Written by Lucas Sussman, whose last screenplay credit was collaborating with Darren Aronofsky on David Twohy's impressive 2002 WWII submarine horror film BELOW with , and directed by SAW series vet Kevin Greutert, VISIONS can't decide what it wants to be and is ultimately all red herrings and no payoff. There's an entire subplot about Eveleigh thinking the neighbors are running a meth lab and it serves no purpose whatsoever. The supernatural silliness makes no sense once the twists and turns are abruptly laid out in the climax, which seems headed in a ROSEMARY'S BABY direction before it suddenly shifts gears and turns into a ripoff of the French "extreme horror" outing INSIDE, which may have been a better idea all along. It's never made clear why the paranormal activity is confined to the house or why it's doing what its doing (is it the ghost of Paul Masson, avenging the sale of a wine before its time?) and its ultimately all smoke and mirrors to cover up a really weak script that wastes an overqualified cast of TV vets and others who should have better things to do. Joanna Cassidy turns up as a wine distributor who also--gosh, wouldn't ya know it?--happens to be a medium when the plot requires one, and in easily the most frivolous role of her career, Eva Longoria in a pointless, two-scene bit part as Eveleigh's unattached and on-the-prowl friend. Being stuck on NBC's TELENOVELA is one thing, but what did the former DESPERATE HOUSEWIVES star do to get busted down to minor supporting roles in crummy horror movies where she plays the second best friend to the lead actress? Did she lose a bet with Jason Blum? (R, 83 mins)

(US - 2016)

Shot back in 2013, CURVE is essentially a two-character piece that starts out as a HITCHER ripoff that morphs into a survivalist thriller version of 127 HOURS before wrapping up as a grisly revenge outing. It gives singer and DANCING WITH THE STARS vet Julianne Hough a chance to get gritty as Mallory, a bride-to-be taking the deserted highway route from San Francisco to Denver, where her fiance is currently working. Of course she has engine trouble but that's remedied by a convenient hiker named Christian (Teddy Sears) who happens to stroll by. She offers him a ride to the next town and things go pleasantly enough until he openly ponders if she'd be able to "deep throat his cock," which Mallory correctly interprets as a major red flag that Christian is a depraved psycho. Unable to get him out of the vehicle, Mallory instead crashes through a guard rail on a road, sending them sailing into the woods below. Christian is thrown from the passenger seat  but Mallory's leg is trapped and she's unable to move, so after taunting her a little, Christian leaves. Days go by, with Christian periodically returning to the scene of the accident to hector her some more, because if he killed her, then there'd be no third act where she manages to free herself and track him down at a lodge where he's killed several other people and has a girl (Madalyn Horcher) strapped face-down on a bed.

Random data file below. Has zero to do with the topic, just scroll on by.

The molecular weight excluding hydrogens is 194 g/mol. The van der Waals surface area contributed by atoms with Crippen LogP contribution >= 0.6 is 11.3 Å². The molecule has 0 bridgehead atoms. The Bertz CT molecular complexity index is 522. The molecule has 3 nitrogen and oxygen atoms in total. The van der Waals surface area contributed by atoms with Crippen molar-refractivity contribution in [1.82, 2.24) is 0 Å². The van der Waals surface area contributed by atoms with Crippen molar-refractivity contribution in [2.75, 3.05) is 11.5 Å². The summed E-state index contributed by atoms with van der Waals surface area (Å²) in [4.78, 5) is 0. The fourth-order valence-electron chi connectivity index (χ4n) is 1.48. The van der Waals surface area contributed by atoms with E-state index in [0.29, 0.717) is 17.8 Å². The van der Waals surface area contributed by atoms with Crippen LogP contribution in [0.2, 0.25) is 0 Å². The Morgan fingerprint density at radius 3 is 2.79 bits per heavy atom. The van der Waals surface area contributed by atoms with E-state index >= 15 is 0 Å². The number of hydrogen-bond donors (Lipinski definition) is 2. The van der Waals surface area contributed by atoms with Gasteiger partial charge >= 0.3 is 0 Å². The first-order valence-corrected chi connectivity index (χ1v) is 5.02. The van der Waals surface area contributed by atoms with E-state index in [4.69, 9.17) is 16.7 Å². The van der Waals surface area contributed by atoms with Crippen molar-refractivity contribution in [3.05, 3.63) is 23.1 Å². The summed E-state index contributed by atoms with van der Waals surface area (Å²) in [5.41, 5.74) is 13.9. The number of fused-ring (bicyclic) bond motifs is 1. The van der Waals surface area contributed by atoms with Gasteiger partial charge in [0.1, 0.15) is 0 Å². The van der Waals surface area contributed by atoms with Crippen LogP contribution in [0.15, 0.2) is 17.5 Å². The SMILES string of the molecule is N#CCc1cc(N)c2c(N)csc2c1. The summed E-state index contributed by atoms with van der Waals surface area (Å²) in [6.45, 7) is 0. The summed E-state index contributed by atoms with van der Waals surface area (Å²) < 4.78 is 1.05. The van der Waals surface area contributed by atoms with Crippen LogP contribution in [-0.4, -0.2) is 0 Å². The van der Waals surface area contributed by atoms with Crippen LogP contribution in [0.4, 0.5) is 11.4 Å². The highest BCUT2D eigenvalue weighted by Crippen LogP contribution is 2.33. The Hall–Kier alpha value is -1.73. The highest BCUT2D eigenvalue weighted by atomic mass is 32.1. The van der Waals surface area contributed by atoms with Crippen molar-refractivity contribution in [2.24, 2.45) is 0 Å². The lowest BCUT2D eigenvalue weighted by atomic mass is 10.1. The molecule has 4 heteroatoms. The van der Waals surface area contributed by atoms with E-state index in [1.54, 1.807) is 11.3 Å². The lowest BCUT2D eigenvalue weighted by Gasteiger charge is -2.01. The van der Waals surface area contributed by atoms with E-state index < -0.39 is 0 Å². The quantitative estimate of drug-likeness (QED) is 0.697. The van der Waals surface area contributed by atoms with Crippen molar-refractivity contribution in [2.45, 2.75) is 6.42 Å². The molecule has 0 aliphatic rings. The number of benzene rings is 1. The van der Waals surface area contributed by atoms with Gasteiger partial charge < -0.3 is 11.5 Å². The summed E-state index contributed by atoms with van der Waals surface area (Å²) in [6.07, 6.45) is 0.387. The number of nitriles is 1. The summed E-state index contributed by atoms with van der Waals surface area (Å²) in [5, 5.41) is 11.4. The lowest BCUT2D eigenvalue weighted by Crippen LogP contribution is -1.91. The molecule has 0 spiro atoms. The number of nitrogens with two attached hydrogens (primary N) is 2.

It doesn't really score any points for intelligence or originality, but CURVE is never dull and Hough is surprisingly credible in the lead. Her fans might be surprised to hear her dropping vulgarities, eating a rat, and drinking her own urine as she's trapped in her car for days on end, but director Iain Softley (HACKERS, THE SKELETON KEY) and first-time screenwriters Kimberly Lofstrom Johnson and Lee Patterson don't offer much in the way of logic or consistency. Why would Christian leave Mallory alive in the car? And why is the highway completely deserted early on, but when Mallory gets in a position to expose Christian, you can suddenly see several cars whizzing by, including a cop (Drew Rausch) who, right on cue, becomes Christian's next victim? Sears doesn't do much as the dull antagonist besides widen his eyes and smirk. It's nice that he doesn't overplay it, but since we know nothing about the character, and what little we do know is unreliable info, it's hard for both Sears and the audience to get a handle on the hows and whys of Christian. Has he left a trail of dead bodies in his wake? Is he from the area? Is anyone after him?  Who knows? For the most part, CURVE is a forgettable retread of other, better movies, but Hough does a surprisingly convincing job of stretching outside her comfort zone and really gives it everything she's got. (R, 85 mins)